In the first part of this chapter, I examine the historical structure of mobility to and from Yemen, and assess the importance of migration as a core element of the country’s domestic and international profile. In the second part, I examine refugee movements from the endemic humanitarian crisis in the Horn of Africa; for these refugees, Yemen represents a staging-post and, paradoxically, a ‘safe haven’. Finally, I consider the local and regional impact of a new trend of mobility – internal displacement – as a consequence of the various conflicts that have been taking place in the country relating to the 2011 uprisings...
    #Yémen #migrations #asile #réfugiés
    cc @reka

  • African migration: is the continent really on the move?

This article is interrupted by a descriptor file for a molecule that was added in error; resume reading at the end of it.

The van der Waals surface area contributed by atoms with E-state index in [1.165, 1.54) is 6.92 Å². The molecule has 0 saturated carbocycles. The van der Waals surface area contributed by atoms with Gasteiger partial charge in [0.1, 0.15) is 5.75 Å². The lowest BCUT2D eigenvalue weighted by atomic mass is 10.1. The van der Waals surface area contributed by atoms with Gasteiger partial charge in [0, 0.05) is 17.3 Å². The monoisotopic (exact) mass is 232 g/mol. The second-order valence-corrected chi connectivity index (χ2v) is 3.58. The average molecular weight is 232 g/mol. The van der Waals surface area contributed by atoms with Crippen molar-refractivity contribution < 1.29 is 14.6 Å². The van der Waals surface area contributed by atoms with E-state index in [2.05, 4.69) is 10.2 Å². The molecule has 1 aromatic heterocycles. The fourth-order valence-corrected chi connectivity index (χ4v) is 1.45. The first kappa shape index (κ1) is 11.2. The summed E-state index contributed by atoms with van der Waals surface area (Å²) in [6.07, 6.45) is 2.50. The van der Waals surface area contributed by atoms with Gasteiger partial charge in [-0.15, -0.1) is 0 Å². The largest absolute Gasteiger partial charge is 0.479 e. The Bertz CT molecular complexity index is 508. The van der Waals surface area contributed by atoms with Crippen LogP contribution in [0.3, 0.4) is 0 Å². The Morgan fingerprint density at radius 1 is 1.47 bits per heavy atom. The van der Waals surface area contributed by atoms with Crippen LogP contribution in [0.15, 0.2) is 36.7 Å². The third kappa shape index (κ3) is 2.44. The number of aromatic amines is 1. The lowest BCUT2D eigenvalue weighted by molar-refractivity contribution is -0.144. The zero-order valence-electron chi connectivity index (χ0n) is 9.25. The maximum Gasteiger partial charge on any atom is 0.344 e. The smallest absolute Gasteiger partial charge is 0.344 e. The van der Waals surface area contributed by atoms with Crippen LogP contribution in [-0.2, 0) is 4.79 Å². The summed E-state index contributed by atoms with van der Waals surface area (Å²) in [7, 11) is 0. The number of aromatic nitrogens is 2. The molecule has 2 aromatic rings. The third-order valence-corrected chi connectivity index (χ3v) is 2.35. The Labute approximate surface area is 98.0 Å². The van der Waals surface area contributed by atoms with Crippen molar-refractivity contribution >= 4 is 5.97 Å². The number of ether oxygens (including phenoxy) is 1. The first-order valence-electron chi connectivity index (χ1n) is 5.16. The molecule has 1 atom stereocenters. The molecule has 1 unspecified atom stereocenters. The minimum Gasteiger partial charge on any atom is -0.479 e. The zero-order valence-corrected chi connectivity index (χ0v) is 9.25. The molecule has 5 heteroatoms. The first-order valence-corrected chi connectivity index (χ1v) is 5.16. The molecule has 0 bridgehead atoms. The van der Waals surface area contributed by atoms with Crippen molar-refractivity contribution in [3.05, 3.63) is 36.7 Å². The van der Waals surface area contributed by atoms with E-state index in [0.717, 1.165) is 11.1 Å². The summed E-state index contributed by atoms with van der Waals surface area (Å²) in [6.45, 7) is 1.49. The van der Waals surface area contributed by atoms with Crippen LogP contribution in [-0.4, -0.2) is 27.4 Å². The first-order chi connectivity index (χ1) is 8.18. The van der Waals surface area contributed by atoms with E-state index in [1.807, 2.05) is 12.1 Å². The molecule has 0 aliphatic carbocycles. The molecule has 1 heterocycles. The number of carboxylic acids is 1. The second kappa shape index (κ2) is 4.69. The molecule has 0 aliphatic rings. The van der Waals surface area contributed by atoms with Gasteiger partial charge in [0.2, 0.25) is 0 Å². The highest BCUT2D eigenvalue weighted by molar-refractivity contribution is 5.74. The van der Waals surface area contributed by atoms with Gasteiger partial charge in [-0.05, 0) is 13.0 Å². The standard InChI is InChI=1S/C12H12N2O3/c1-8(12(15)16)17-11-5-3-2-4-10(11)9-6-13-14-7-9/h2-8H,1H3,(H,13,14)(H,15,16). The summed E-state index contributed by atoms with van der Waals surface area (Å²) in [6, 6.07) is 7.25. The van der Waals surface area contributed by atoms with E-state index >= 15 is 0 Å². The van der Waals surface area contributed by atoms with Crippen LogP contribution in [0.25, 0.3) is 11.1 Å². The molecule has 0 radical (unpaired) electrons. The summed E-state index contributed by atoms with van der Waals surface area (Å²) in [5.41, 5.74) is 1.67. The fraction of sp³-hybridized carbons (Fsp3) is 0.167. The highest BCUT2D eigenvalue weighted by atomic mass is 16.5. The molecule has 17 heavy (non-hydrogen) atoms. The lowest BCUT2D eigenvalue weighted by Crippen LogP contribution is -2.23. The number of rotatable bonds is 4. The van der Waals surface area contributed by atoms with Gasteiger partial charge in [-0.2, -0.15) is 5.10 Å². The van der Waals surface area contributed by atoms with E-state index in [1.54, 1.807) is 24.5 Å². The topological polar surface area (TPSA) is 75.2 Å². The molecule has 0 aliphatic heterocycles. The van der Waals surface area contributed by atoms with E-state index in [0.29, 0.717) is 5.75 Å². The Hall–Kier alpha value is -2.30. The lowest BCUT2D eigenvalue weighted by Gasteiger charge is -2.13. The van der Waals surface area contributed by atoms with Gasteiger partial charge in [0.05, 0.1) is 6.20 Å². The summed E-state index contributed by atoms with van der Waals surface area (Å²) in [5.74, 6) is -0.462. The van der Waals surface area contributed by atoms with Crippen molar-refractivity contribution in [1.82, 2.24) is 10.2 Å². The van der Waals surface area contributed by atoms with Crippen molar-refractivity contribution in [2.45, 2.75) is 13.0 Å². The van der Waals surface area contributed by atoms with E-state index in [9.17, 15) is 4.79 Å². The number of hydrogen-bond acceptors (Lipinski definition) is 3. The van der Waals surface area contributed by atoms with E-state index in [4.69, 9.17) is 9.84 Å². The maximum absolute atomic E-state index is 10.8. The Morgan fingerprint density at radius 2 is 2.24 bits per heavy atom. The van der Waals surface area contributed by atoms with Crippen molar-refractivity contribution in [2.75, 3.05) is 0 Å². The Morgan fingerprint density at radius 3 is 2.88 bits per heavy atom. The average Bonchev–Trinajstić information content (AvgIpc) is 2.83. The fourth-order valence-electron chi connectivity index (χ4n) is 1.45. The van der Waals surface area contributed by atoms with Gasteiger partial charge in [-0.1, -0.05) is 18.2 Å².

African migration is often perceived as massive and increasing, mainly directed toward Europe, and driven by poverty and violence (Lessault and Beauchemin 2009). However, these assumptions are not based on empirical evidence. We now have a much better ability to assess the volume and geographical orientation of African emigration, thanks to the Global Bilateral Migration Database (GBMD) on the presence of emigrants abroad (migration stocks; World Bank and University of Sussex ).¹ African migration is first and foremost intra-continental. In 2000, 75 percent of all African migrants lived in another African country, while 16 percent were in Europe, 5 percent in America, 4 percent in Oceania and 0.3 per cent in Asia. In fact, African extra-continental emigrant rates seem to be the lowest of all world regions.
    #Migrations #Afrique #cartographie #visualisation #statistiques #chiffres
    cc @reka

  • Unlike Us | About